Santhoshame soundaryam, soundaryame santhosham,” she declares with the brought-on bubbliness of a TV anchor, as she’s introduced in Magalir Mattum. In no time, we get past the studio and see her life as a childless, care-taking, unappreciated housewife of a drunk. Her stoic resignation to her situation, her dark humour and her nonchalant decision-making say more about the writing of her character than her. But Saranya’s ability to switch between the joy of anticipation about meeting her friends and resentment of her present life is inimitable.


Take that scene where she’s packing to see her friends in Agra. She is enjoying the happy nostalgia of her girlhood, just as her husband comes home. She tells him with a poker-face that she’ll be travelling and sets him up to survive in her absence. When she’s giving him instructions about his mother’s medication, her friends call. She immediately lights up and smiles widely. She even playfully asks, “sothappida maattingale?” The very moment she is done with the call, her poker face returns, as if naturally.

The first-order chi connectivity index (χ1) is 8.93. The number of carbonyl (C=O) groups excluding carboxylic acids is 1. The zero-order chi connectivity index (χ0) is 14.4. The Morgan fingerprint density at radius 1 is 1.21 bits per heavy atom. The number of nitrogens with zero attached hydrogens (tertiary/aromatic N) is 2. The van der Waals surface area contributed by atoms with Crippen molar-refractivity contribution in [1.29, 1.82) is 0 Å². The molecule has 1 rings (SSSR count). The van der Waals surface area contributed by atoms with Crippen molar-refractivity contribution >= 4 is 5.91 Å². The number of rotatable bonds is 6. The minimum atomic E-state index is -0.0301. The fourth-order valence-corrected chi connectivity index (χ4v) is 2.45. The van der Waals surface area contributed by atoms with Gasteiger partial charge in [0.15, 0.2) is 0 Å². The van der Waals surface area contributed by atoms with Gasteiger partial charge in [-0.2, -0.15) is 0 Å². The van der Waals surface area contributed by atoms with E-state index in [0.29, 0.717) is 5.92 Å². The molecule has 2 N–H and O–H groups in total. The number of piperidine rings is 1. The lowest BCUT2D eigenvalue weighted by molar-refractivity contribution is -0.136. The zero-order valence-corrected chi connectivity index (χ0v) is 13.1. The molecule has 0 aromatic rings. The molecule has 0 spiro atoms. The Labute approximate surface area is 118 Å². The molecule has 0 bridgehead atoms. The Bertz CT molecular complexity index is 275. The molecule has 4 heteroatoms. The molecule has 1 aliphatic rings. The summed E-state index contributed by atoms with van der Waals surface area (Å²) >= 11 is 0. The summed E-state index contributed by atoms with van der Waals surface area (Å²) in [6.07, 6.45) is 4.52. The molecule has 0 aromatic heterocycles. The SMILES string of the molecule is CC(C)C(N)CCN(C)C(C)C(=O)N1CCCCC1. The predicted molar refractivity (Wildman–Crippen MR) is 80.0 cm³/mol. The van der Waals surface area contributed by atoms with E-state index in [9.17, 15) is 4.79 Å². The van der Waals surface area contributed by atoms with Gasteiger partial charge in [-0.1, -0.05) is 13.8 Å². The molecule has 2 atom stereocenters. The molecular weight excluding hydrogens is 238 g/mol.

She does this with such subtlety and understanding of her character, without the backing of any pomp and ‘mass’, that it’s easy to miss if you weren’t actively looking. She shows us, without telling us, how much joy women are capable of, even in the tiring suffocation of their situations.


It shouldn’t come as a surprise that she has only been offered roles of being the hero’s mother and hardly, if any, as the heroine’s mother. The heroine herself is an afterthought, who is worrying about her mother, really? I hear that Saranya’s next big release is no different.

I’m excitedly waiting for next week’s Kolamavu Kokila, where Saranya is said to play, once again, the hero’s mother.

Except, this time the hero happens to be female.


Unmistakable. Meticulous. Predominantly an essayist. Evolved from a marketer. Ranjani Krishnakumar eats Tamil films all day and fruits for breakfast. Roosts with pair in Chennai apartment. Usually found chasing Vitamin-D. Believes “Dei” or “Pch” is the answer to all questions. 

Twitter: @_tharkuri